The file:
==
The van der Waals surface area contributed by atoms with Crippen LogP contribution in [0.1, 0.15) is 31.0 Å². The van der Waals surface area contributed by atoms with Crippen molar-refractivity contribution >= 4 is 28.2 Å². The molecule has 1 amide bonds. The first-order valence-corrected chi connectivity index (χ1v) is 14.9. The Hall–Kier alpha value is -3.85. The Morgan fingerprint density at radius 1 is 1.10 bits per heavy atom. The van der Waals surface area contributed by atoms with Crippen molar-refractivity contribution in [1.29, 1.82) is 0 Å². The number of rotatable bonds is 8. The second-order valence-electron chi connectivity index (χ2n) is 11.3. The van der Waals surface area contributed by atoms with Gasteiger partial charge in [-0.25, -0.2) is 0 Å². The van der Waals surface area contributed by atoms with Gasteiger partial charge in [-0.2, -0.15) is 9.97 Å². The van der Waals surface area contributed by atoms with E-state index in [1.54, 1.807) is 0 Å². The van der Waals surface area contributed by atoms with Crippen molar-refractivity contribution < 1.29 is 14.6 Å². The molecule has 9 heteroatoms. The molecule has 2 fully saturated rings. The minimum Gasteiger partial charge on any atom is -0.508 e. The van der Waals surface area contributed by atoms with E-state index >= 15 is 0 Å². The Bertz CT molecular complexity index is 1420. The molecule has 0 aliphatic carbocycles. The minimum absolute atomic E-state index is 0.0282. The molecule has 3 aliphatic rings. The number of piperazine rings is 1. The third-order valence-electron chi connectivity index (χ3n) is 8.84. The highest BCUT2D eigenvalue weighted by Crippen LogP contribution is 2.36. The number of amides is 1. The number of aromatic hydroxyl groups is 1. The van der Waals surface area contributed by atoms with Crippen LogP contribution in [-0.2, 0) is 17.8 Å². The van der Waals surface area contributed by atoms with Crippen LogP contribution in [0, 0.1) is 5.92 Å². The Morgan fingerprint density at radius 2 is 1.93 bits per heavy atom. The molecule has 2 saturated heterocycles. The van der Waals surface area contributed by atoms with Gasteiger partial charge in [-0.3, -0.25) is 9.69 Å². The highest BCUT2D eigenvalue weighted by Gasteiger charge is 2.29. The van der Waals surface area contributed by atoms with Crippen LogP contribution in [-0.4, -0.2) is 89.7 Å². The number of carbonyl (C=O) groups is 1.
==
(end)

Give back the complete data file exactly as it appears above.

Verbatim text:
The van der Waals surface area contributed by atoms with Crippen LogP contribution in [0.1, 0.15) is 31.0 Å². The van der Waals surface area contributed by atoms with Crippen molar-refractivity contribution >= 4 is 28.2 Å². The molecule has 1 amide bonds. The first-order valence-corrected chi connectivity index (χ1v) is 14.9. The Hall–Kier alpha value is -3.85. The Morgan fingerprint density at radius 1 is 1.10 bits per heavy atom. The van der Waals surface area contributed by atoms with Crippen molar-refractivity contribution in [1.29, 1.82) is 0 Å². The number of rotatable bonds is 8. The second-order valence-electron chi connectivity index (χ2n) is 11.3. The van der Waals surface area contributed by atoms with Gasteiger partial charge in [-0.25, -0.2) is 0 Å². The van der Waals surface area contributed by atoms with Gasteiger partial charge in [-0.2, -0.15) is 9.97 Å². The van der Waals surface area contributed by atoms with E-state index in [1.54, 1.807) is 0 Å². The van der Waals surface area contributed by atoms with Crippen molar-refractivity contribution < 1.29 is 14.6 Å². The molecule has 9 heteroatoms. The molecule has 2 fully saturated rings. The minimum Gasteiger partial charge on any atom is -0.508 e. The van der Waals surface area contributed by atoms with E-state index >= 15 is 0 Å². The Bertz CT molecular complexity index is 1420. The molecule has 0 aliphatic carbocycles. The minimum absolute atomic E-state index is 0.0282. The molecule has 3 aliphatic rings. The number of piperazine rings is 1. The third-order valence-electron chi connectivity index (χ3n) is 8.84. The highest BCUT2D eigenvalue weighted by Crippen LogP contribution is 2.36. The number of amides is 1. The number of aromatic hydroxyl groups is 1. The van der Waals surface area contributed by atoms with Crippen LogP contribution in [-0.2, 0) is 17.8 Å². The van der Waals surface area contributed by atoms with Crippen LogP contribution in [0, 0.1) is 5.92 Å². The Morgan fingerprint density at radius 2 is 1.93 bits per heavy atom. The molecule has 2 saturated heterocycles. The van der Waals surface area contributed by atoms with Gasteiger partial charge in [-0.3, -0.25) is 9.69 Å². The highest BCUT2D eigenvalue weighted by Gasteiger charge is 2.29. The van der Waals surface area contributed by atoms with Crippen LogP contribution in [-0.4, -0.2) is 89.7 Å². The number of carbonyl (C=O) groups is 1.